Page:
NSAC's Blog

$3.8 Million Available for Organic Agriculture Research

December 12, 2016

Florida International University Agro-Ecology students transplant pepper seedlings to organic soil. Photo credit: USDA.

Faced with a growing demand for organic products that dramatically outstrips available supply, the U.S. Department of Agriculture (USDA) and U.S. organic industry have steadily increased efforts to bring new farmers and ranchers into the fold. While some organic producers, like Organic Valley and Stonyfield Farms, are funding their own transition initiatives, many others rely on support from USDA programs to increase the industry’s competitiveness. This year (fiscal year 2017), USDA’s National Institute of Food and Agriculture (NIFA) will offer up to $3.8 million through a competitive grant program, the Integrated Research, Education, and Extension Competitive Grants Program – Organic Transitions (ORG), to support projects focused on research, education and extension related to organic transition.

ORG is specifically geared towards college and university researchers and educators, including 1862, 1890 and 1994 Land-Grant Universities (LGUs) as well as toward Hispanic-serving institutions and other public and private universities and colleges.

Non-profit, community-based, and other non-academic organizations do have the option to partner with these colleges and universities on an ORG grant and thus can also benefit from program funding. If an institution identifies partners that will help it carry out the project, the application must: (1) create a narrative for the partner entity’s role; (2) describe how a partner will contribute to the overall project, in addition to a detailed work plan; and (3) create a comprehensive budget, highlighting how a partner will contribute to the matching requirement.

The deadline for ORG applications is 5 p.m. EST on March 9, 2017. To read more about this program and other programs investing in the organic sector, check out the National Sustainable Agriculture Coalition’s (NSAC) Grassroots Guide.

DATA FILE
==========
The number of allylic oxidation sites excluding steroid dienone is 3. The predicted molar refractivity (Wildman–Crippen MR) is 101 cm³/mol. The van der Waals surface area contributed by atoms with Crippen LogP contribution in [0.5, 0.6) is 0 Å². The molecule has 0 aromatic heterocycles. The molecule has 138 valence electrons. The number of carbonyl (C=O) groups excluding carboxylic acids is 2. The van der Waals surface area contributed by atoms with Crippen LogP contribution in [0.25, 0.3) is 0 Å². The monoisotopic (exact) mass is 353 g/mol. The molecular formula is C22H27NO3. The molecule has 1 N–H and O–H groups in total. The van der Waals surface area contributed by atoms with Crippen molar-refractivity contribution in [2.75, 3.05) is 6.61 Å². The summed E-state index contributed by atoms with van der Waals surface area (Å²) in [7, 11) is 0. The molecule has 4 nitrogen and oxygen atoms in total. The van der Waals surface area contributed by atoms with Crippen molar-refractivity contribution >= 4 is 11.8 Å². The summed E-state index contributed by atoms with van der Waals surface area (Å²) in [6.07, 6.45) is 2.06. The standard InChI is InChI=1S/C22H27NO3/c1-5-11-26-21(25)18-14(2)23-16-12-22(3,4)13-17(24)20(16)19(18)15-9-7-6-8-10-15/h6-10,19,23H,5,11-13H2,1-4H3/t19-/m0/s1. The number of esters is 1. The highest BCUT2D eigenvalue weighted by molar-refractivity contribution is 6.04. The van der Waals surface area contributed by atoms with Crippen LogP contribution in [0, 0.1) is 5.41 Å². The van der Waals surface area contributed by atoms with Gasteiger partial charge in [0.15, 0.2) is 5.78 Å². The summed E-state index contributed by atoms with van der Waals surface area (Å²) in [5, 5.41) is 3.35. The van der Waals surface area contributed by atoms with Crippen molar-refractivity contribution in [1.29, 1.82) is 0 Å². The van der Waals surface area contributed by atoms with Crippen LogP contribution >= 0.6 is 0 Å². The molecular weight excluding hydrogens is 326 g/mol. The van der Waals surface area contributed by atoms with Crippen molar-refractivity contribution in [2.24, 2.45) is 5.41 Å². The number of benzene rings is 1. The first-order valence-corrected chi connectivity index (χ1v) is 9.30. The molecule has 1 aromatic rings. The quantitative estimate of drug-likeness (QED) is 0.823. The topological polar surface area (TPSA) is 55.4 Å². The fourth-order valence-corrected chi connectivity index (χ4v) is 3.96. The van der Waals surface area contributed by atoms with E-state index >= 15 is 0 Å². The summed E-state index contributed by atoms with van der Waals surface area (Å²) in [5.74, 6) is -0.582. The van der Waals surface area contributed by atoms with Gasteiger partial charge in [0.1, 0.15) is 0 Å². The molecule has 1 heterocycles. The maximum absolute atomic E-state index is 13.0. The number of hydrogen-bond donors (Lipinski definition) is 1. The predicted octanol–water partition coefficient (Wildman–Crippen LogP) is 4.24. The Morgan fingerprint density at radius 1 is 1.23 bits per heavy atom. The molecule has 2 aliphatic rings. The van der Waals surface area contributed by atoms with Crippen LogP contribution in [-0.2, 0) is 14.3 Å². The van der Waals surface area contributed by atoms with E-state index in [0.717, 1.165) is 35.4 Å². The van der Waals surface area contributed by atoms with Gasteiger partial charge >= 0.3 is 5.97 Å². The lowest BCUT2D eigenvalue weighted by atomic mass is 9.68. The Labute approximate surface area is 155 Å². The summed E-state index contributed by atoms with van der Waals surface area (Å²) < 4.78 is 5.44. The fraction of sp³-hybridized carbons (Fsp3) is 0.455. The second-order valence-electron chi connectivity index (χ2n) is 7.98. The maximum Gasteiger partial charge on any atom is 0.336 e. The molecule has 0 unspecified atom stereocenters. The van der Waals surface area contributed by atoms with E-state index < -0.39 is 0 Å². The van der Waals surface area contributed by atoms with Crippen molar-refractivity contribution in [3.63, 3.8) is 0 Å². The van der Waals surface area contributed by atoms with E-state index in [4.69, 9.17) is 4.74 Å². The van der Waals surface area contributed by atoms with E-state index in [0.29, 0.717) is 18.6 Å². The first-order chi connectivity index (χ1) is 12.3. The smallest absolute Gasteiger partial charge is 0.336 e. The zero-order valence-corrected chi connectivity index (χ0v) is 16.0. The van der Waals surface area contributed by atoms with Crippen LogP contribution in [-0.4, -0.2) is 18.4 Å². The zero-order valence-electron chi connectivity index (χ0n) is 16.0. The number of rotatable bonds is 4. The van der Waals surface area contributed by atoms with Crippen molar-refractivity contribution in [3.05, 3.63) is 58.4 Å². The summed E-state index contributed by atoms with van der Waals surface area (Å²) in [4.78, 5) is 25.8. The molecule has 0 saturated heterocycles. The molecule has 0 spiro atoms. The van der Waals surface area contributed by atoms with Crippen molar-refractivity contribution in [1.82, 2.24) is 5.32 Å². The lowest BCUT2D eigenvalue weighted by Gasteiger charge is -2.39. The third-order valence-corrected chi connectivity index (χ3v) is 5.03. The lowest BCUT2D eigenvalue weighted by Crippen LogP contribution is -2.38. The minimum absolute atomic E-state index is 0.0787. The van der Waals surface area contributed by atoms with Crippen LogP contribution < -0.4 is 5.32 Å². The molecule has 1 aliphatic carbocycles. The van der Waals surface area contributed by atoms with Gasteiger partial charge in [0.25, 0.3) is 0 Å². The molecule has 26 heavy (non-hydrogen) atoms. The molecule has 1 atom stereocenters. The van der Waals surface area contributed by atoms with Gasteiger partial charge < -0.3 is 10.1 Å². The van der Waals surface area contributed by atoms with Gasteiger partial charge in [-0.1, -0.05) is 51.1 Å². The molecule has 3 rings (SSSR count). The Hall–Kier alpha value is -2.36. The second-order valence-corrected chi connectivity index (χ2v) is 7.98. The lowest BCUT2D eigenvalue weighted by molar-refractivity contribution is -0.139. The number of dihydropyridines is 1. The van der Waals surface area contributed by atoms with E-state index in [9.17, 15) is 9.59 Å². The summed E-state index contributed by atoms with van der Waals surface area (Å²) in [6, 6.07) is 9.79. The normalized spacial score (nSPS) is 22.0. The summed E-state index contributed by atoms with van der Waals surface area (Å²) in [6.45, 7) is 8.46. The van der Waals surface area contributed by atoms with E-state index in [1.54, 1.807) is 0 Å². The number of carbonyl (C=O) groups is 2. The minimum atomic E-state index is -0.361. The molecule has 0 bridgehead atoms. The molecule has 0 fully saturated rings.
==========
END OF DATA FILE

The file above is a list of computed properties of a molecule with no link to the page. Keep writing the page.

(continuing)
Project Requirement Details

For fiscal year (FY) 2017, projects can last between one and three years, with maximum annual budgets of $200,000­ – however, NIFA can award a maximum of $500,000 for total project expenses. Given these large budget allowances, the number of projects NIFA can fund is relatively small – typically about seven or eight new research projects.

In accordance with the 2014 Farm Bill, certain applicants to ORG must fulfill a matching requirement. This can be in the form of funds and in-kind contributions from other sources. However, certain institutions, such as LGUs, are exempt. To find out if your organization is exempt, refer to the FY2017 RFA.

ORG is an integrated program, meaning that within each project, at least two of the three foci – research, education and/or extension – must be major considerations. Furthermore, colleges and universities must consider and involve stakeholders (especially farmers) in their project in some capacity, whether for problem identification, project planning and implementation, or evaluation.

Each year, NIFA identifies key priority areas for ORG projects; they also list project examples where necessary. For this year’s RFA, NIFA specifies four priority areas, including:

  1. Researching and evaluating the effects of organic practices on an agricultural system (i.e., cover crops, organic manure and conservation tillage). For example, a project could look at how specifically transitioning to organic production affects pollinators.
  1. Improving technologies and methodologies that serve to mitigate climate change in organic farming systems. The RFA offers an example project that creates a modeling tool that can essentially map out and optimize the perfect “suite” of organic farming practices for a particular farm
  1. Establishing alternatives to those substances that are in the process of being removed from the National Organic Program’s National List of Allowed and Prohibited Substances. Projects under this priority
  1. Identifying barriers to organic transition, specified by region, crop or animal production system.

ORG provides an important resource to the organic and transitioning-to-organic communities that can help to fill the gap between demand for organic product and supply of organic farmers. New and prior applicants are welcome and encouraged to apply.

For more information or to apply, please see the ORG Request for Applications.

Categories: Grants and Programs, Organic

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